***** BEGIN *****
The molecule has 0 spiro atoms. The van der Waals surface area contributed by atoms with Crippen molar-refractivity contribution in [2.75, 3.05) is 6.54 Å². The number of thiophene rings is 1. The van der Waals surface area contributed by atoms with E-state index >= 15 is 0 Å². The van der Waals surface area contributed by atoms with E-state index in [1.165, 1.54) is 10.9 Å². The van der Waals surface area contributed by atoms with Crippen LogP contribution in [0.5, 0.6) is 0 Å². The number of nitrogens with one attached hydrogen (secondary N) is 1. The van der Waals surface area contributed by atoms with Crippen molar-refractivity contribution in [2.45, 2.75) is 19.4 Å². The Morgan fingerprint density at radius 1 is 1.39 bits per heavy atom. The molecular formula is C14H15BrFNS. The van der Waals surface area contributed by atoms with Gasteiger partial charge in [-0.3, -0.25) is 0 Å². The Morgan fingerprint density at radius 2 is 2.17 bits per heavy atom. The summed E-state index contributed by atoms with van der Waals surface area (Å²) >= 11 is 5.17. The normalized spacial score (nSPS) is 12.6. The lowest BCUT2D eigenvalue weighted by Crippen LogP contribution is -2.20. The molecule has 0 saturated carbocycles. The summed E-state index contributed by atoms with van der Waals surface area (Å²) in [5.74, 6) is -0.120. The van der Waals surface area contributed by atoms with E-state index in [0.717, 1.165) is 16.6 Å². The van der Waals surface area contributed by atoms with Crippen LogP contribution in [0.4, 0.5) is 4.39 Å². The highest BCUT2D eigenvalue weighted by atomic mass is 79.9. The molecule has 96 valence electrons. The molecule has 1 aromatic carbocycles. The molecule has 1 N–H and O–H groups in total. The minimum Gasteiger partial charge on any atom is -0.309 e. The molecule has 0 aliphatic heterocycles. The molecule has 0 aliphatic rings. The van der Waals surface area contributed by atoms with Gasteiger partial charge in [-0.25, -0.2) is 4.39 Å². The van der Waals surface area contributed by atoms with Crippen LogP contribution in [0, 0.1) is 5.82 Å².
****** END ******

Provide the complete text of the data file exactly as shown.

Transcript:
The molecule has 0 spiro atoms. The van der Waals surface area contributed by atoms with Crippen molar-refractivity contribution in [2.75, 3.05) is 6.54 Å². The number of thiophene rings is 1. The van der Waals surface area contributed by atoms with E-state index >= 15 is 0 Å². The van der Waals surface area contributed by atoms with E-state index in [1.165, 1.54) is 10.9 Å². The van der Waals surface area contributed by atoms with Crippen LogP contribution in [0.5, 0.6) is 0 Å². The number of nitrogens with one attached hydrogen (secondary N) is 1. The van der Waals surface area contributed by atoms with Crippen molar-refractivity contribution in [2.45, 2.75) is 19.4 Å². The Morgan fingerprint density at radius 1 is 1.39 bits per heavy atom. The molecular formula is C14H15BrFNS. The van der Waals surface area contributed by atoms with Gasteiger partial charge in [-0.3, -0.25) is 0 Å². The Morgan fingerprint density at radius 2 is 2.17 bits per heavy atom. The summed E-state index contributed by atoms with van der Waals surface area (Å²) >= 11 is 5.17. The normalized spacial score (nSPS) is 12.6. The lowest BCUT2D eigenvalue weighted by Crippen LogP contribution is -2.20. The molecule has 0 saturated carbocycles. The summed E-state index contributed by atoms with van der Waals surface area (Å²) in [5.74, 6) is -0.120. The van der Waals surface area contributed by atoms with E-state index in [0.717, 1.165) is 16.6 Å². The van der Waals surface area contributed by atoms with Crippen LogP contribution in [0.4, 0.5) is 4.39 Å². The highest BCUT2D eigenvalue weighted by atomic mass is 79.9. The molecule has 96 valence electrons. The molecule has 1 aromatic carbocycles. The molecule has 1 N–H and O–H groups in total. The minimum Gasteiger partial charge on any atom is -0.309 e. The molecule has 0 aliphatic heterocycles. The molecule has 0 aliphatic rings. The van der Waals surface area contributed by atoms with Gasteiger partial charge in [-0.25, -0.2) is 4.39 Å². The van der Waals surface area contributed by atoms with Crippen LogP contribution in [0, 0.1) is 5.82 Å².